By Ramzy Baroud
15 August 2017
The adage goes, "Be careful what you wish for, because you might just get it." Indeed, this is the very predicament in which the influential American Israel Public Affairs Committee (AIPAC) could soon find itself.
In its obsessive efforts to defeat the Palestinian-led boycott movement, AIPAC will soon force the revisitation of a long-dormant debate on the illegal Israeli military occupation of Palestine.
US mainstream media has long avoided an honest discussion on Israel and Palestine as if the mere acknowledgment of a Palestinian point of view, let alone Palestinian rights, is in itself a sinister act.
If it were not for alternative media and varied margins available in international media, the Palestinian voice would have been completely silenced, and Palestinians would merely exist as notorious "terrorist" figures standing obstacle to Israel's supposedly Western-style democracy.
In fact, this is the very image that is constantly peddled by the Israeli government, its official propaganda (Hasbara) machine and its many allies in the United States.
A large network that is purportedly motivated by its undying "love" for Israel, encompasses among its ranks powerful politicians, end-of-time religious fanatics, business interests and media moguls.
It is this conglomerate of individuals and the massive interests they represent that we often refer to as the "lobby". AIPAC is the central piece in the lobby's intricate web, which has to a large degree succeeded in tainting the oppressed Palestinian as an aggressor, and the militarily powerful Israel as a victim.
To ensure that ordinary Americans never understand that reality is entirely different from what the media reports, the Palestinian voice is habitually muffled and the Palestinian intellectual is hidden from view. For many years, the "debate" has rarely focused on Palestinian rights, but has been a one-sided Israeli diatribe about its security, future and its twisted, convenient and ever-flexible definition of anti-Semitism.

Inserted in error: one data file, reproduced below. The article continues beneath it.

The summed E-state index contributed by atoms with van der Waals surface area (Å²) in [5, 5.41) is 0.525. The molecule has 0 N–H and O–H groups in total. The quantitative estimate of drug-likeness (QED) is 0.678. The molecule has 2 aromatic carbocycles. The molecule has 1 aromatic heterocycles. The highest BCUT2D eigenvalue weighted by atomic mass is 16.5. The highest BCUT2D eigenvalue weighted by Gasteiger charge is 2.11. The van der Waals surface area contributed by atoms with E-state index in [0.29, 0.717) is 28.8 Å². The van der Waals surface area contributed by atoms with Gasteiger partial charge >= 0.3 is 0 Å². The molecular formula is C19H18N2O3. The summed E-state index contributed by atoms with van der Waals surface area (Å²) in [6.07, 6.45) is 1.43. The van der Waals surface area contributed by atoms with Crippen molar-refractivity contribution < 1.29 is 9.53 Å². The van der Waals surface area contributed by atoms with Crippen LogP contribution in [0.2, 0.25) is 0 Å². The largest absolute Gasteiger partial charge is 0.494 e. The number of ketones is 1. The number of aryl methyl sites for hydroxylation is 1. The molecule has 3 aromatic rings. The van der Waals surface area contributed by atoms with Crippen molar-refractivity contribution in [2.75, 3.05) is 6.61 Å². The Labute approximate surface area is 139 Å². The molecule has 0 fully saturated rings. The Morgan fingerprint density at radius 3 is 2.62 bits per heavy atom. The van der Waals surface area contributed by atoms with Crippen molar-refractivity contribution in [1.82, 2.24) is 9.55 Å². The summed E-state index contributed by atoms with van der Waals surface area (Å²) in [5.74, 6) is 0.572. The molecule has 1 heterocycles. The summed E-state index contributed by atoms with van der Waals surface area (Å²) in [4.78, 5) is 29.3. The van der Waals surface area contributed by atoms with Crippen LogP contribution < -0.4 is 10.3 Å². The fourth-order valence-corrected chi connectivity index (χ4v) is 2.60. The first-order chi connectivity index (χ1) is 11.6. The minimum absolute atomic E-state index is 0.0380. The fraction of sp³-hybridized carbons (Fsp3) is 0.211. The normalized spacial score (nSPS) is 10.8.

But the rise of the Boycott, Divestment and Sanctions (BDS) movement posed a serious challenge to Israel's self-tailored narrative.
Contrary to the typical behaviour of the Israeli lobby, the BDS movement sought the solidarity of civil society organisations, churches and student groups. It engaged people in meaningful discussion and used direct democracy as a vehicle to propel action.
At first, the boycott efforts seemed minuscule and unthreatening.
In its early years, the mission of combating any kind of dissent against Israel within the US was entrusted to the likes of notorious Zionist Daniel Pipes and his "Campus Watch", a Big Brother type of organisation aimed at intimidating teachers, scaring off students and monitoring and reporting nonconformist educational institutions across the country.
Not only did Pipes miserably fail, but his tactics unwittingly inspired real, often heated debates and discussions across American campuses, where BDS began taking the initiative and ultimately prevailing. Thanks to BDS-affiliated student groups, many campuses either declared their support of Palestinian rights, or pushed university boards to divest from Israeli companies or firms that contribute to the oppression of the Palestinians. Churches, companies, academic collectives, artists and others followed suit.